Big game hunting is a tradition for a lot of Craig families, but it also comes with certain inherent risks. And with the Elk and Mule Deer rifle seasons well under way Lt. KC Hume of the Moffat County Sheriff’s Office said now is not the time to forget the cardinal rule of hunting — be sure of your target and beyond.
Due to warm weather dominating most of the fall, hunting has not been as productive as Craig and the surrounding area is accustomed to. According to Mike Porras, the Public Information Officer for Colorado Parks and Wildlife northwest region, two seasons of hunting have been less successful than normal. Elk hunting in Parks and Wildlife’s area six, which includes Moffat, Rio Blanco and parts of Garfield and Routt Counties, has been characterized as below-average by a small margin.
Colorado Parks and Wildlife officers are seeking help from the public in solving a pronghorn poaching case that occurred near Lamar, the agency announced in a news release. Wildlife officers found two pronghorn antelope Oct. 13 dumped near North 13th Street and Canal Road. Portions of the animals were missing but the meat was still present, according to the release. Anyone who saw any suspicious activity or has information should call Colorado Parks and Wildlife Officer Kevin Mahan at 719-940-0233 or call the toll-free poaching tip line at 1-877-265-6648. Verizon cell phone users can dial #OGT, or tips can be e-mailed to firstname.lastname@example.org, the release stated.
The U.S. Forest Service is waiving fees at most of its day-use recreation sites over the Veterans Day holiday weekend, Nov. 10-12, the agency announced in a news release. The fee waivers are offered in cooperation with other federal agencies under the Federal Lands Recreation Enhancement Act. According to the release, day-use fees will be waived at all standard amenity fee sites operated by the Forest Service. Concessionaire operated day-use sites may be included in the waiver if the permit holder wishes to participate.
Pitkin County landfill manager Chris Hoofnagle is out of a job after an employee was cited for illegally hunting a bear on county property without a permit. According to the Aspen Daily News (http://tinyurl.com/9chfhgn ), two people, including a landfill employee, were cited by state wildlife officials for illegally killing a bear without a permit at the facility last month. The two men face large fines if convicted.
As Colorado’s main hunting seasons progress, Colorado Parks and Wildlife reminds hunters that good judgment and ethical behavior are critical to ensure a safe and successful hunting experience, the agency said in a news release. The wildlife agency said in that release over 250,000 hunters enjoy the big game seasons in the state each year, adding billions of dollars annually to the state's tourism economy. Based on the number of incidents versus the overall number of hunters, it appears that the vast majority are careful in the field. However, officers say that even one incident of carelessness is too many, the release stated. "We ask for 100 percent compliance," Northwest Regional Manager Ron Velarde said in the release. "Because of the serious consequences of an accident, avoiding this kind of mistake entirely should be every hunter's primary goal."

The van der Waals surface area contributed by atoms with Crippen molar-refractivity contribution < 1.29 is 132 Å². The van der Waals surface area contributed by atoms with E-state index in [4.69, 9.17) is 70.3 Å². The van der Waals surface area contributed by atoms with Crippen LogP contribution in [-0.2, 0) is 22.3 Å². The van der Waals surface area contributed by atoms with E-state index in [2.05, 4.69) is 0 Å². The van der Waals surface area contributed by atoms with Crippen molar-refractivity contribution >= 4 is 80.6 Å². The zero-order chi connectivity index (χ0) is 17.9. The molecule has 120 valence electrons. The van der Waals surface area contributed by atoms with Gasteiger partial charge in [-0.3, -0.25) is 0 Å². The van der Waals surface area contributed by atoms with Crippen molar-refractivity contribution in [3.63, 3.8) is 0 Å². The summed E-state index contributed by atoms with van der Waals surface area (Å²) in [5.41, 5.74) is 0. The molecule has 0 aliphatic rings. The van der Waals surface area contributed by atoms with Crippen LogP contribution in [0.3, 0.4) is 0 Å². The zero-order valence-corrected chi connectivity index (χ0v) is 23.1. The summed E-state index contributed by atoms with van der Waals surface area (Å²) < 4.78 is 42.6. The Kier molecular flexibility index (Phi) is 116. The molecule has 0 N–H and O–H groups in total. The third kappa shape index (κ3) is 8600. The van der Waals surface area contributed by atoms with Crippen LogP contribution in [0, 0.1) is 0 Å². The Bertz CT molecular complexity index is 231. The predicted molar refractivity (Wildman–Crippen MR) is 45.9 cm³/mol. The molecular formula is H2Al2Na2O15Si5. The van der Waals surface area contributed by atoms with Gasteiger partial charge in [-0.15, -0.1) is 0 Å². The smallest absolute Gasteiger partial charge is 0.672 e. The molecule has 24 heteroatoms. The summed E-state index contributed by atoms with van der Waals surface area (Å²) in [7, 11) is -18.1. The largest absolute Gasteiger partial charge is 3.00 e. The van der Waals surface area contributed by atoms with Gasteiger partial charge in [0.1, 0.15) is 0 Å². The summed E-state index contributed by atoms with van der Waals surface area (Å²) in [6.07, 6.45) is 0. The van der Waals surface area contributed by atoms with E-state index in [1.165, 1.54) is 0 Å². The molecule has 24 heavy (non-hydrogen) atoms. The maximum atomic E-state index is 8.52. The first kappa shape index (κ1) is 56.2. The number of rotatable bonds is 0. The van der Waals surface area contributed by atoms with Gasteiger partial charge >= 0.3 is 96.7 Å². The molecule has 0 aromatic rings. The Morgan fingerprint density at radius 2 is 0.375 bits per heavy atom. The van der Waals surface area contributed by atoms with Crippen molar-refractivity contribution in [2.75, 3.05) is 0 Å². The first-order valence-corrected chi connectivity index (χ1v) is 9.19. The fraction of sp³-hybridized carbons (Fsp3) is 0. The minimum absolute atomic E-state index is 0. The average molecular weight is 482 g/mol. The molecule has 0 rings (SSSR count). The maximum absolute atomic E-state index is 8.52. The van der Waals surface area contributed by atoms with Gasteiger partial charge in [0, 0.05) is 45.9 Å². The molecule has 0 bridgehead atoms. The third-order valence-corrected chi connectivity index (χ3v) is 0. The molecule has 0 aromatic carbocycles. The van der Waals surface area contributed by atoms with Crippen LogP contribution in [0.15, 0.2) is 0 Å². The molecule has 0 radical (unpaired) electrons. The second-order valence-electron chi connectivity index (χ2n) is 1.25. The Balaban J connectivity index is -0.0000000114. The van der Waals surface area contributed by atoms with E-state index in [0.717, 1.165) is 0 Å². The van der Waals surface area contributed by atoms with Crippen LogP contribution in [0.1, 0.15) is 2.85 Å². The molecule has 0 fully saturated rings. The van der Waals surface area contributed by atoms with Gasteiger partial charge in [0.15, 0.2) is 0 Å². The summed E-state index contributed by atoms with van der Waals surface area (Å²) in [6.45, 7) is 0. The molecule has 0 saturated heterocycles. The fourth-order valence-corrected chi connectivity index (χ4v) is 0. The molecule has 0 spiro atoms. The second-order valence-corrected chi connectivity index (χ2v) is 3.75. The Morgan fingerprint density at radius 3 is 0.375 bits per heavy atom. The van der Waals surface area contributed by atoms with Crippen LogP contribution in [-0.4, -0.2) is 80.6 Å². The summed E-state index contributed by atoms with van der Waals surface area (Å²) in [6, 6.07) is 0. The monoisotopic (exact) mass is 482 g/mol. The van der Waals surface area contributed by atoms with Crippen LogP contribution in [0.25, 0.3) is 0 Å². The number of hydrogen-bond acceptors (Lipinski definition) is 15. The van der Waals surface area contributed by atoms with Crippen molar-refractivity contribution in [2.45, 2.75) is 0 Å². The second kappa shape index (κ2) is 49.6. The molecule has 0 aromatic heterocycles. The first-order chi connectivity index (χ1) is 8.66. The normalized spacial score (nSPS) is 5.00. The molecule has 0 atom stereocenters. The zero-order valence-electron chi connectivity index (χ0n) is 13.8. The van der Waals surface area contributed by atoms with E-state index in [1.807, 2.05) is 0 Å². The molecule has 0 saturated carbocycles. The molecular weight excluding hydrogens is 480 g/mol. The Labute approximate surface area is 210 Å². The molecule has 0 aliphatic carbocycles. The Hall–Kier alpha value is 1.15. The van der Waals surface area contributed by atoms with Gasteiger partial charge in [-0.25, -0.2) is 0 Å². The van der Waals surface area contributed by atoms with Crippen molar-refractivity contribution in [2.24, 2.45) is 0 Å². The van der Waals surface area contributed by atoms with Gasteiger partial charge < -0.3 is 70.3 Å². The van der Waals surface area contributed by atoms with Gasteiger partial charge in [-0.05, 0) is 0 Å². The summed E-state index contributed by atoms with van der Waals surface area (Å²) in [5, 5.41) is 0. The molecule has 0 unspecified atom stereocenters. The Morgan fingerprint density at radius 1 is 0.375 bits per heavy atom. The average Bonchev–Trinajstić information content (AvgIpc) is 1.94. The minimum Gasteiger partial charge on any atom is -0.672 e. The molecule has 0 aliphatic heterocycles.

PRICE, Utah (AP) — Three Colorado men have been fined and banned from hunting in Utah after a doe and buck were killed illegally last fall. The Utah Division of Wildlife Resources says Ostan Ware, Ryan Hagin and Kody Kean didn't have proper permits for either animal. Officials say the men posted pictures of the dead deer online, and left the doe to rot. A tipster calling the state's Turn-in-a-Poacher hotline reported the incident, which wardens say happened in November about three miles away from the Colorado border in Utah's Book Cliffs.
Colorado Parks and Wildlife officials say two Tennessee men have been sentenced for killing a bear out of season and throwing the carcass off a cliff. The agency said Tuesday that Harley Boss Manley, of Martin, and David Ronnie Coleman, of Union City, pleaded guilty earlier this month to killing a black bear north of Glenwood Springs just before fall bear hunting season started Sept. 1.
ST. PAUL, Minn. (AP) — Gun-rights groups perceive President Barack Obama as a threat to unfettered access to firearms. They once had qualms about Mitt Romney, too. But times and circumstances have changed for Romney, the GOP presidential nominee now in tune with the National Rifle Association and similar organizations, whose members are motivated voters. In the tight White House race, every bit of support helps, especially in the most closely contested states and particularly from groups that claim millions of members nationwide. Romney's prior embrace of weapon-control proposals had put him crossways with the NRA and others. These days, Romney is on their good side by opposing renewal of a federal ban on semiautomatic weapons, additional regulations on gun shows and suggested federal gun registration requirements.